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Old 09-06-2009, 08:19 AM
Fawteen Fawteen is offline
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Default Welding - MIG Welding

MIG Welding


A MIG welder, aka a wire welder, consists of a power unit, ground lead, welding lead and optionally, a regulator for shielding gas. You have a few decisions to make when choosing a MIG welder:


The two common operating voltages are 110 Volts AC (VAC) or 220 VAC.

110VAC has the advantage plugging into any common household outlet, no special receptacles or wiring required. (Note: the circuit used should be capable of 20 amps minimum, check the breaker for that circuit). 110VAC units are also cheaper to purchase. The main disadvantage of 110VAC units is that they are only capable of welding relatively thin materials, 1/8th to ¼ inch max. Also, they are less efficient and therefore more expensive to operate.

220VAC units are much more versatile and will weld anything a stick welder will. The disadvantage is that you’ll need a 220 welder outlet. Most homes have 220 service for a stove or clothes dryer, so it’s usually just a matter of having an electrician run a separate circuit for the welder. Check the paperwork on the specific welder, but usually a 50 Amp circuit is plenty.

I highly recommend the 220VAC unit, you’ll be happier in the long run.

Gas Shielding or Flux-core wire:

Electric welding, be it MIG, TIG or Stick, requires that the arc be shielded from the atmosphere to prevent impurities and oxidation from the oxygen in the air from contaminating the weld.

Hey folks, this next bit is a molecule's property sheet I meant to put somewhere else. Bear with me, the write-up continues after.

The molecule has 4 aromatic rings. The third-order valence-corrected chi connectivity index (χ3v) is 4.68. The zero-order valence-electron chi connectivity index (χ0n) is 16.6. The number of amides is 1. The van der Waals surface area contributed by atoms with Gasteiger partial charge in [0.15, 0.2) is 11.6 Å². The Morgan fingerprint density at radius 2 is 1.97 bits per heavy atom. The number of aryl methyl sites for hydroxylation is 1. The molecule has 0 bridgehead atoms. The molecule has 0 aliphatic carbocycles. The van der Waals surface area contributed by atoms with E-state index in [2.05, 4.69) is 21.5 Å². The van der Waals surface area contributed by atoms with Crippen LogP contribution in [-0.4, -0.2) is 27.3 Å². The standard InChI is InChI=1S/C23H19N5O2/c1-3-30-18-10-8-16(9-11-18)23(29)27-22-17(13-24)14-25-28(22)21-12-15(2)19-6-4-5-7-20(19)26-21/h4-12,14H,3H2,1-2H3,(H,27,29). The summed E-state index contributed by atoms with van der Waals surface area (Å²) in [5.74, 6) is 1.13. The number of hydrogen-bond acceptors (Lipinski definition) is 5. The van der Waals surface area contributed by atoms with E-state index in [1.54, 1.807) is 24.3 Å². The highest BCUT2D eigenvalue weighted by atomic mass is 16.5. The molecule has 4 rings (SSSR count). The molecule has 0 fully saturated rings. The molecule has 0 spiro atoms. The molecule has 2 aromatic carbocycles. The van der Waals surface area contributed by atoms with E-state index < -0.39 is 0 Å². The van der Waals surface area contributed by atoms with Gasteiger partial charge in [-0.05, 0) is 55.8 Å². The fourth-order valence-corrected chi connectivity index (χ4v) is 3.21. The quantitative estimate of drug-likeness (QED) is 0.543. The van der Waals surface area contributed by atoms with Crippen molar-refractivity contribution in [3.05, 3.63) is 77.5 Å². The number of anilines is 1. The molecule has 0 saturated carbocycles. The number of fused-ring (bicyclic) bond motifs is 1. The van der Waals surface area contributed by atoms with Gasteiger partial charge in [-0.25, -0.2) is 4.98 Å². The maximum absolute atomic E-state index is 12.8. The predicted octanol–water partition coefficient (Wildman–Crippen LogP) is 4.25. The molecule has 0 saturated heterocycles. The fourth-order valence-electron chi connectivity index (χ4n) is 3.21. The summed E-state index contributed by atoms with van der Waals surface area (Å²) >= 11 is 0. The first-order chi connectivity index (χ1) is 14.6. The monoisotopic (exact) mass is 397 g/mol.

With a MIG welder, you have two choices: Flux-core wire, which has a chemical component that creates a shielding gas when it burns, or a gas bottle and regulator which flows a cone of shielding gas around the arc from a separate orifice in the torch handle.

I have never dealt with flux-core wire, so have very little knowledge of it. As with most things, there are folks that love it and folks that hate it. I’ll leave the discussion of advantages and disadvantages to someone with direct experience. The only thing I’m aware of is that you avoid the cost of a regulator and bottle rental on the initial purchase. I expect flux-core wire would be more expensive than solid wire, which may offset some of the cost advantage.

Gas shielding is more expensive initially but IMHO easier to use. You also have the advantage of matching the shielding gas to the material being welded. For general mild steel work, you can use Stargon, which is a mixture of 25% CO2 and 75% Argon. This is the cheapest gas mix. If you plan to weld aluminum or stainless, you must use pure Argon.

Again, I have never used flux-core wire, so I can’t state this with certainty, but it is my feeling that solid wire is less likely to cause feeding problems, will work better on materials that are less than perfectly clean, and comes in a variety of compositions that may not be available in flux core.

Wire Feed Mechanism

There are two primary ways of feeding wire to the torch: Feed-through and spool gun.

In a feed through rig, the spool of wire and wire drive apparatus are contained in the control unit and the wire is pushed through the torch cable in a sheath very similar to the clutch or brake cable on a motorcycle. The advantages of this are that you can mount a larger spool of wire, the torch handle is much lighter and more maneuverable, and the entire mechanism is lest costly. The disadvantages are a minor tendency for jams, especially when feeding aluminum wire or if the cable gets kinked, and contamination of the liner. What I mean by this is that if you’ve been welding mild steel and change over to aluminum, residue from the steel wire will contaminate the aluminum wire and compromise the quality of the weld.

Spool guns contain the spool of wire and the drive apparatus in the torch handle. This is particularly handy when you change between stainless, aluminum and mild steel a lot as there is no liner contamination to worry about. It is also less susceptible to jamming. Disadvantages are cost (nearly as much as the machine for smaller units), weight of the torch and lack of maneuverability due to the size of the torch.